Baseball Hall of Famer Satchel Paige was famous for tossing unhittable pitches and for dishing out quotable quotes.
Among his gems:
“Age is a question of mind over matter. If you don’t mind, it doesn’t matter.”
“Work like you don’t need the money. Love like you’ve never been hurt. Dance like nobody’s watching.”
“Mother always told me, if you tell a lie, always rehearse it. If it don’t sound good to you, it won’t sound good to no one else.”
And perhaps his most quoted quip of all:
“Don’t look back. Something might be gaining on you.”
The most successful businesses also adopt the philosophy expressed in that Satchelism, and that’s certainly true of Disney (DIS).
In the last 13 years alone, the company has acquired Pixar Animation Studios, Marvel Entertainment, Lucasfilm and 21st Century Fox.
Buzz Lightyear, Thanos, Luke Skywalker and Bart Simpson … all under one roof.
And that’s just the Studio Entertainment segment. Disney’s other divisions have been plenty busy, too.
For example, before 2019 is over Walt Disney World will debut a new resort, Riviera, and a new way to get there — and everywhere else in the Orlando theme park: the Disney Skyliner.
On Tuesday, March 26, I executed a purchase order for 9 shares at $109.13 apiece on Daily Trade Alert’s behalf.
Our real-money portfolio now owns 19.1529 shares of DIS, making it one of four IBP positions with a market value of at least $2,000.
DIS = Delivering Income Superbly
I primarily use the Dividend Growth Investing strategy to build the IBP, so I like that Disney has delivered dividends without interruption for more than a quarter-century and has raised them for 9 consecutive years.
DIS made a single, annual payment until 2015, when it switched to two distributions per year — one in the third fiscal quarter and one in the fourth.
One of my few beefs with DIS is that it doesn’t pay quarterly dividends, and I wish the IBP didn’t have to wait several months to get its next shot of income from the company.
In late-July, assuming Disney continues its pattern of recent years, the portfolio will receive $16.85 — or 88 cents for each of our 19.1529 shares.
Because we reinvest dividends right back into every company, as mandated by the IBP Business Plan, we will receive about .155 of a share if the price is still around $109.
Disney figures to announce a dividend raise for Q4; if it’s a nickel hike to 93 cents, our new share total of 19.3079 will generate $17.96 of income.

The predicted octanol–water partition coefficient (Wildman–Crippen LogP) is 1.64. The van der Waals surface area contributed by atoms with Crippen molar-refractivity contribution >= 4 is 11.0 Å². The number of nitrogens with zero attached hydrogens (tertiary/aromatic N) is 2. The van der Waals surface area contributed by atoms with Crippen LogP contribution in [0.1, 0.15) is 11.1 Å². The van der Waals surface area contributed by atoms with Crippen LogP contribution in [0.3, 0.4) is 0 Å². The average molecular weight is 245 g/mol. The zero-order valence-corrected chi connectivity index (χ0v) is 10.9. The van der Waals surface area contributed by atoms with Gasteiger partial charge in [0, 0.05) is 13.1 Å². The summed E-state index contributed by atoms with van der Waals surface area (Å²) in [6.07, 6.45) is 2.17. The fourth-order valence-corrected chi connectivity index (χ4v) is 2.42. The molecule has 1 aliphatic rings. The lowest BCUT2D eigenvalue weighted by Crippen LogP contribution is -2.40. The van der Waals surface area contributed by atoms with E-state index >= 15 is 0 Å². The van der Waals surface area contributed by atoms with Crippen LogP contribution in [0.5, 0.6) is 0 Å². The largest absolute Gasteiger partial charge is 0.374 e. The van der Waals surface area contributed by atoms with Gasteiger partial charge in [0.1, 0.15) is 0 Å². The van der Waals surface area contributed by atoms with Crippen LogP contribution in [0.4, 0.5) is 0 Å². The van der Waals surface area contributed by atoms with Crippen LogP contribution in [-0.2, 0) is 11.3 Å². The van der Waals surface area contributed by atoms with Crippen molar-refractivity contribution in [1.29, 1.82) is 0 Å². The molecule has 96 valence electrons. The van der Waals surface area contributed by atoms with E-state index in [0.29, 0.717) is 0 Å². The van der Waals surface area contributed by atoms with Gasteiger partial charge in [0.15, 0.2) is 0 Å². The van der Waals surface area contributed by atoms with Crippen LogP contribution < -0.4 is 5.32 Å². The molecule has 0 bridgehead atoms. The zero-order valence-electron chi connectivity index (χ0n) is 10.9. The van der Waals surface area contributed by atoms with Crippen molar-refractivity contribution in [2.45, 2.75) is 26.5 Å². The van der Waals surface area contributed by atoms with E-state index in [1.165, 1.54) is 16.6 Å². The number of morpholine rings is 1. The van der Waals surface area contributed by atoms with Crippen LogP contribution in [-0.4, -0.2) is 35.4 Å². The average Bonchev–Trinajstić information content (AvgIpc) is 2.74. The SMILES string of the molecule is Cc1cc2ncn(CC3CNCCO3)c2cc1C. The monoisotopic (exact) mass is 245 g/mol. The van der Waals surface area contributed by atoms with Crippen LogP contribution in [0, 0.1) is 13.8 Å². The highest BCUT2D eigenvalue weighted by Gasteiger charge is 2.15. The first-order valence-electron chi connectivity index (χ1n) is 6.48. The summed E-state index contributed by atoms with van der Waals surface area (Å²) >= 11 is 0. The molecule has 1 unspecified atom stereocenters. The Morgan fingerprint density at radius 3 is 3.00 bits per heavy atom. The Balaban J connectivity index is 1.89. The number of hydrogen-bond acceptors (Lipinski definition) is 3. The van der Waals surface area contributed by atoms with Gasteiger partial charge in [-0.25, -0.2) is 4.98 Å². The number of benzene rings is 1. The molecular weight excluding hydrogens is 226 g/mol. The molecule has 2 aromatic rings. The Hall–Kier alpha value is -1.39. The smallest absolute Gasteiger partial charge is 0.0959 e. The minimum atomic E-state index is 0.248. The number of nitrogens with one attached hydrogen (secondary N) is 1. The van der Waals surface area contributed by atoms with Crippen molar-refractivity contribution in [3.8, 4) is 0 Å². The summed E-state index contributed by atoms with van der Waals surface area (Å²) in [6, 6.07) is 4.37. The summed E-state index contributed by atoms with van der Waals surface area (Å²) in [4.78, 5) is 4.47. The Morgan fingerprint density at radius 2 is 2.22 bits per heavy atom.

That will buy still more DIS stock — illustrating why we named this endeavor what we did.
Market watchers are bullish on Disney, with a significant majority of analysts surveyed by Thomson Reuters giving the stock either a Strong Buy or Buy rating.
Value Line believes Disney’s price could appreciate 25% or more over the next 18 months (purple circled area) and as much as 65% over the next 3-5 years (blue circle).
The 0.80 Relative P/E (red circle above) signifies that Value Line considers DIS to be undervalued compared to the 1,700 companies VL covers; 1.00 is fairly valued.
Several other analytical services also believe Disney stock is a good deal right now.
Morningstar Investment Research Center (which uses Disney’s formal registered corporate name, TWDC Enterprises) has put a $130 fair value on DIS shares.
The following table from Morningstar shows how favorably Disney’s current valuation metrics compare to the company’s 5-year average, the industry and the overall market. The 1.7 PEG (price/earnings to growth) ratio is quite attractive.
CFRA’s analyst puts a price of about $114 on Disney, signifying undervaluation.
FAST Graphs shows that DIS’s “blended P/E ratio” of 15.3 is well below the company’s norm.
I used a red circle above to indicate that Disney’s price (black line) is well below the normal P/E (blue line) and almost touching the 15 mark (orange line). Historically, DIS has almost always moved higher when its P/E ratio has been at this level.
Wrapping Things Up
The valuation metrics look very favorable for Disney, and that data did influence my decision to add more shares to the Income Builder Portfolio’s DIS position.
Still, there are no guarantees — not with Disney, nor with any other stock.
That’s why I am always looking for high-quality businesses that show consistent growth and an aversion to resting on their laurels, because over time those companies tend to do very well in both income generation and total return.
Disney regularly celebrates its glorious history, but its leaders don’t look back so often that they let the competition gain ground.
Were Satchel Paige around today, I have a feeling he’d be very happy to invest in DIS.
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